It will be interesting to see how Black Friday shapes up this year. That’s because for many retailers, Friday starts on Thursday. More stores are opening on Thanksgiving Day, and according to Dealnews.com, 38 percent of us will start our holiday shopping then. Some analysts have even coined a moniker for what’s happening: Gray Thursday.
One of the reason for the push this year is that Thanksgiving falls at the very end of the month. In fact, November 28 is the latest date the holiday can ever fall – it’s always the 4th Thursday in November. It would be mathematically impossible for it to occur any later.
So by that measure, assuming the shopping season really does kick off with Thanksgiving weekend, there are indeed fewer shopping than usual before Christmas this year. Of course retailers are concerned.
But 135 million Americans are poised to shop this weekend (before Cyber Monday next week), and that figure likely won’t change just because stores open a day earlier than usual. In other words, the rush will simply be spread over four days instead of the usual three. So the push to open on Thanksgiving may not net more total sales.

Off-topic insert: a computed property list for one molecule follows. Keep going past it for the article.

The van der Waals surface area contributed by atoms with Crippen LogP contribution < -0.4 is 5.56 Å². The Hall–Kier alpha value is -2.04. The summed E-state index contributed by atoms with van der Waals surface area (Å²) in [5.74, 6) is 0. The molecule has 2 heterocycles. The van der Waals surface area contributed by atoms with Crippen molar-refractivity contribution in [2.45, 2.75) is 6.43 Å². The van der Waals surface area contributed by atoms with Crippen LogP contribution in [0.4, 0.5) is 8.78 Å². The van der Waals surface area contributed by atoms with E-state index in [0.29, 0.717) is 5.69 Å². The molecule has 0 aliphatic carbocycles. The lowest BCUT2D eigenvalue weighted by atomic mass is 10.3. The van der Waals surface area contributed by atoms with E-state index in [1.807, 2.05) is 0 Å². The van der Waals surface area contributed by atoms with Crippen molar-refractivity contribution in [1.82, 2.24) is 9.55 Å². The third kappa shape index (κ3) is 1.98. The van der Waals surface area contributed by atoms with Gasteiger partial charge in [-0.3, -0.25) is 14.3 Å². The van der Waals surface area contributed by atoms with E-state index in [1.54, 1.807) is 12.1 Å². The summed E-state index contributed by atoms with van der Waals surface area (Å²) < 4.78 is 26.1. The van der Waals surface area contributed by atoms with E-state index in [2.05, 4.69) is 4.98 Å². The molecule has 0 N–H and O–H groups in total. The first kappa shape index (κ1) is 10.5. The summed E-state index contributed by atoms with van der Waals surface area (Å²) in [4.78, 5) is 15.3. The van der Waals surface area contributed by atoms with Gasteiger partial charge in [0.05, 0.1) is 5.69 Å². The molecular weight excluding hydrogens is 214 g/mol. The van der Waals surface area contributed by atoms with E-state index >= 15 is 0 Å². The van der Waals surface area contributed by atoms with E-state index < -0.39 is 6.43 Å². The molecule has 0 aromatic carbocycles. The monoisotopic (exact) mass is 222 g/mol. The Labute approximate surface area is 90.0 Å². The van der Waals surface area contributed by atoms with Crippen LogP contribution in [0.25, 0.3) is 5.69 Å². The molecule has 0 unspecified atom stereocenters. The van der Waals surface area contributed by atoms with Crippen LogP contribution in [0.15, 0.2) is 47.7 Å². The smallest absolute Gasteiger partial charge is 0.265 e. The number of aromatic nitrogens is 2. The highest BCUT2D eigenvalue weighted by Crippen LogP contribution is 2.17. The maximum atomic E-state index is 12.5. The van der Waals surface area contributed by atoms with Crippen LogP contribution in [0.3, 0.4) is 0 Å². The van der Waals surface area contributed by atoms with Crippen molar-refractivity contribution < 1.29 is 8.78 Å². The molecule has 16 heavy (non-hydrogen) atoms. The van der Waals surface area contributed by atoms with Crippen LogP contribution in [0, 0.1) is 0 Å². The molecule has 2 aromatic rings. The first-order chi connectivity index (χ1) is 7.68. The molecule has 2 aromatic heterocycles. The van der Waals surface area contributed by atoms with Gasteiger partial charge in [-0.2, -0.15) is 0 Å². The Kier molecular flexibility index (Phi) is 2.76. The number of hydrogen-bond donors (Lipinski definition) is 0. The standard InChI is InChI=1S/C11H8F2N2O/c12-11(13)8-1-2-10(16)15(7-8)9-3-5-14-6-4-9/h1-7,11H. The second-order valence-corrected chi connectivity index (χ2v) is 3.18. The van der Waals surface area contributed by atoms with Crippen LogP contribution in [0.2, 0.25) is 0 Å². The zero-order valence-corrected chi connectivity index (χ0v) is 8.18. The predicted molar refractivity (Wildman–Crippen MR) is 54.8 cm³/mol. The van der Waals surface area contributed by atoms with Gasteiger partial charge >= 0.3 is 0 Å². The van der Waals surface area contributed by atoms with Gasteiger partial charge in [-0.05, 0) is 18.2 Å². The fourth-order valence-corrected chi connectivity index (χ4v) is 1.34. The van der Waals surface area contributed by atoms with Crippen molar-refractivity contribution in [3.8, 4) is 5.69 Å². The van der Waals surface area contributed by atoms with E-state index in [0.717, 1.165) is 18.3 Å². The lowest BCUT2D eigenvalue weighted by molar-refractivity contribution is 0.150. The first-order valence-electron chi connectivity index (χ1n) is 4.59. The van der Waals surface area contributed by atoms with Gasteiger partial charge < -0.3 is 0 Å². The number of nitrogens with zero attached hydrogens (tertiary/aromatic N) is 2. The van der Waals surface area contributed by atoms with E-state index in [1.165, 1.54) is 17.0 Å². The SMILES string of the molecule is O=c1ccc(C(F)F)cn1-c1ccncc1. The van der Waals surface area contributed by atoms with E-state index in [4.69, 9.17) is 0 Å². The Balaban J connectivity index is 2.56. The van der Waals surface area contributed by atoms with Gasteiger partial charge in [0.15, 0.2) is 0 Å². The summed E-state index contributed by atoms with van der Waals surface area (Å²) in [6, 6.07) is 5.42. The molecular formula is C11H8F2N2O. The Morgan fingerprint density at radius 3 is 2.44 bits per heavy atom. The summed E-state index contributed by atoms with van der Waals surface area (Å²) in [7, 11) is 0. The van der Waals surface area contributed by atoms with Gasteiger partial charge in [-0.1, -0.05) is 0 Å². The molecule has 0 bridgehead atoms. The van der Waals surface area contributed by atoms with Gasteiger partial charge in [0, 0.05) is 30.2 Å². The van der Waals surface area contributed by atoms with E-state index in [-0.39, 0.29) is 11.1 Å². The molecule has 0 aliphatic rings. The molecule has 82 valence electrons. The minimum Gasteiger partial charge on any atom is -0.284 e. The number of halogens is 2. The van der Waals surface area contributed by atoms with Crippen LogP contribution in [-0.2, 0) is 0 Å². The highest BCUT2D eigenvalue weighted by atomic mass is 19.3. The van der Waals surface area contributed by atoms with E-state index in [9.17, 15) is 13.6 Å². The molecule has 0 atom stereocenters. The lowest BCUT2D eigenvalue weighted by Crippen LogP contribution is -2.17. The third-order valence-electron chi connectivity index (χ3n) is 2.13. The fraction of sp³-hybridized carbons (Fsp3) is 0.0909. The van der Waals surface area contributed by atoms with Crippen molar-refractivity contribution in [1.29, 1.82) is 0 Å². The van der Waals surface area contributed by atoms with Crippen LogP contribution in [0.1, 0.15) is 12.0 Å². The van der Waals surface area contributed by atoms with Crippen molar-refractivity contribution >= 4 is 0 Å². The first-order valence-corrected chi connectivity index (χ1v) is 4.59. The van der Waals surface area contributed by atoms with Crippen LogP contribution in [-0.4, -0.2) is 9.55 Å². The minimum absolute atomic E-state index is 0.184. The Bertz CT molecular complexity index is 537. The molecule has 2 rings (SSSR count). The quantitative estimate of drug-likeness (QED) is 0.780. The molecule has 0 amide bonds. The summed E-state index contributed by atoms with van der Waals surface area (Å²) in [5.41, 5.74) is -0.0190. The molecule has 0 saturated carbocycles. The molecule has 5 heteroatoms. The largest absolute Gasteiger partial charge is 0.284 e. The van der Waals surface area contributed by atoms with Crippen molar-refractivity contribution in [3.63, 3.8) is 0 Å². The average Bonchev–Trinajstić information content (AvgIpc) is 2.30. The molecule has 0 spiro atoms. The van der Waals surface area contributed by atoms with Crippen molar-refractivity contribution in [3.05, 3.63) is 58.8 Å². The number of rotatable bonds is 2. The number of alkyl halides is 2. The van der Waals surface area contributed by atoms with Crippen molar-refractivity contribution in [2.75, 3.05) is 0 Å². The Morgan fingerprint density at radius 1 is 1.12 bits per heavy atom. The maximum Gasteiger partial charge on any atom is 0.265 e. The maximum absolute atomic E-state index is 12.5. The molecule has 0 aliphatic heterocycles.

Except for this: Stores not open on Thursday may lose customers to those that are. Will people who might normally shop at Dillard’s – which is closed this Thanksgiving – shop at Macy’s instead, which is? That’s the big question.
And in an interesting twist, some stores that aren’t open on Thursday are promoting that as a point of difference. Nordstrom’s and Costco, for example, tout that employees deserve that time off to spend with their families. The implied message: They care about the true meaning of the holiday more than those other greedy retailers.
Then there is the confusion of when the deals really start. Walmart – which is open all the time in most locations anyway – kicks off the Black Friday discounts at 6 p.m. Thursday. Then more deals start at 8 p.m., then others start on Friday itself. (And the Walmart website has already been promoting “Black Friday Week” with deals that are “ready now.”) It feels a little complicated; the messages may become lost in the clutter of trying to figure out when to buy.
Of course, with on-line shopping, the whole concept of “store hours” seems almost antiquated anyway.